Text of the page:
Posts Tagged ‘burlap bag uses’
Wednesday, July 13th, 2016
As the hot summer months begin, thoughts turn to the yard and garden. Burlap really comes in handy for mid-summer heat. It has practical uses in the garden and decorative uses in outdoor living spaces.
The sun’s heat can quickly dehydrate the ground and the summer rains can wash the dry soil away from newly planted seeds. Laying a piece of burlap over the seeds makes them develop much faster by holding in moisture after watering. Many vegetable and herb starter seeds prefer moist conditions like carrots, chervil, and parsley. When the seedlings begin to emerge from the soil, it is time to remove the burlap.
Sometimes deer, rabbits, and other critters are a problem, but building a burlap fence roughly two feet high around their favorite plants will deter them. Some plants, like blueberry bushes, can be wrapped in burlap to keep grazing animals away. Wrapping is more commonly done in the winter to protect plants from cold winds especially those not typically native to colder areas like figs and hydrangeas.
Burlap also comes in handy to protect the root balls of plants while moving and replanting them. Burlap can be wrapped around the root ball to hold the soil in place. If plants cannot be transplanted right away, the root ball can be kept wrapped in burlap until planting time to keep the roots safe from the elements and retain moisture. Small pieces of burlap in the bottoms of pots keep the soil in while still letting water drain.
One of the best uses for burlap is as mulch. When harvesting the garden is done, a piece of burlap can cover the soil until you plant something else. It will limit erosion of the soil you have worked hard to build.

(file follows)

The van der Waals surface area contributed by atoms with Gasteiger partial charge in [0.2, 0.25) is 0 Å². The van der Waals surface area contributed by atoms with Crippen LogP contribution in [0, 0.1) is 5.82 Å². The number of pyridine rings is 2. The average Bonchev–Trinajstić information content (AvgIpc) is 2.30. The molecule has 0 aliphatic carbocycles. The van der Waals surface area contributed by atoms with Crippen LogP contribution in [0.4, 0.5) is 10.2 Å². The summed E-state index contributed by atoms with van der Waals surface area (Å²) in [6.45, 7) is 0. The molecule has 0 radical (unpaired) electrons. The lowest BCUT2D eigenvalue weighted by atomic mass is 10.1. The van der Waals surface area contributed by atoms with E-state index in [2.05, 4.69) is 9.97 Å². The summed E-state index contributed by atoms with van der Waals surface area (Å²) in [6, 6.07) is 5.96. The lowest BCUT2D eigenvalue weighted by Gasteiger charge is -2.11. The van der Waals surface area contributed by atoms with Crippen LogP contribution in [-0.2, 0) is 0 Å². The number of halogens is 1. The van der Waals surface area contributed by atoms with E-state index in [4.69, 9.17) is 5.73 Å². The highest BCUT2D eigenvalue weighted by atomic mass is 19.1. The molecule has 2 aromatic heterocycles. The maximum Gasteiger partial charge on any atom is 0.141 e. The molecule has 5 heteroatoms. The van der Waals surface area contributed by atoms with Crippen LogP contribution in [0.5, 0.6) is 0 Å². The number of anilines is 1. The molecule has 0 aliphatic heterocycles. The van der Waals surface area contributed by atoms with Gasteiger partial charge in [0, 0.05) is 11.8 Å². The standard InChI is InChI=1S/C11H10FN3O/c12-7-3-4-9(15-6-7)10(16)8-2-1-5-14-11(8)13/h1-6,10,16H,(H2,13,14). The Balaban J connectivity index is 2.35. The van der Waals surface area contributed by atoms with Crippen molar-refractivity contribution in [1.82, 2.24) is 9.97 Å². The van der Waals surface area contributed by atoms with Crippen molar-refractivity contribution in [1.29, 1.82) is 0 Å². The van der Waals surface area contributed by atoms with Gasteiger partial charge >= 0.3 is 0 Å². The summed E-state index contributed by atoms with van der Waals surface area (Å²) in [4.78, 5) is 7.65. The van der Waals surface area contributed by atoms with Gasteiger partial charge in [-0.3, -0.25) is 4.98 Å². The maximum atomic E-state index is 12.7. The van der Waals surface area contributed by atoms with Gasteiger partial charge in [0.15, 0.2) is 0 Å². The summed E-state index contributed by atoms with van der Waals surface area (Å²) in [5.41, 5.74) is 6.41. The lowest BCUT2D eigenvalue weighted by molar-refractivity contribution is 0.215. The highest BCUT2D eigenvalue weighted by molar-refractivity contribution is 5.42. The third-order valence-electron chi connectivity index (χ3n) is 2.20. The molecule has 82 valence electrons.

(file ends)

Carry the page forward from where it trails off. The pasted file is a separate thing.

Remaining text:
Burlap can be found in most fabric stores and is inexpensive so why not use it for crafts and décor too?
It can be used for embellishing outdoor living areas. Exterior curtains made of burlap are durable in all types of weather and can provide privacy from neighbors. Large rolls of burlap can be cut into shapes for mounting on poles or frames to provide shaded areas on the patio or in the yard. You can create fabric screens yourself or order them hemmed and ready to mount or hang.
Burlap cushion and pillow covers accent your outdoor furniture with a rustic look while table cloths and runners are inexpensive additions to a picnic table when expecting guests or just for fun.
Organize your garden shed or potting area with a burlap wall hanging complete with pockets to store tools, seed packets, or plant labels.
A burlap gardening bag makes a sturdy bag to carry garden tools or freshly harvested herbs and vegetables.
Remember, burlap is made from natural plant fibers and is safe to use in vegetable gardens as well as areas where pets and children play. Burlap goes from functional to fun!
Friday, April 22nd, 2016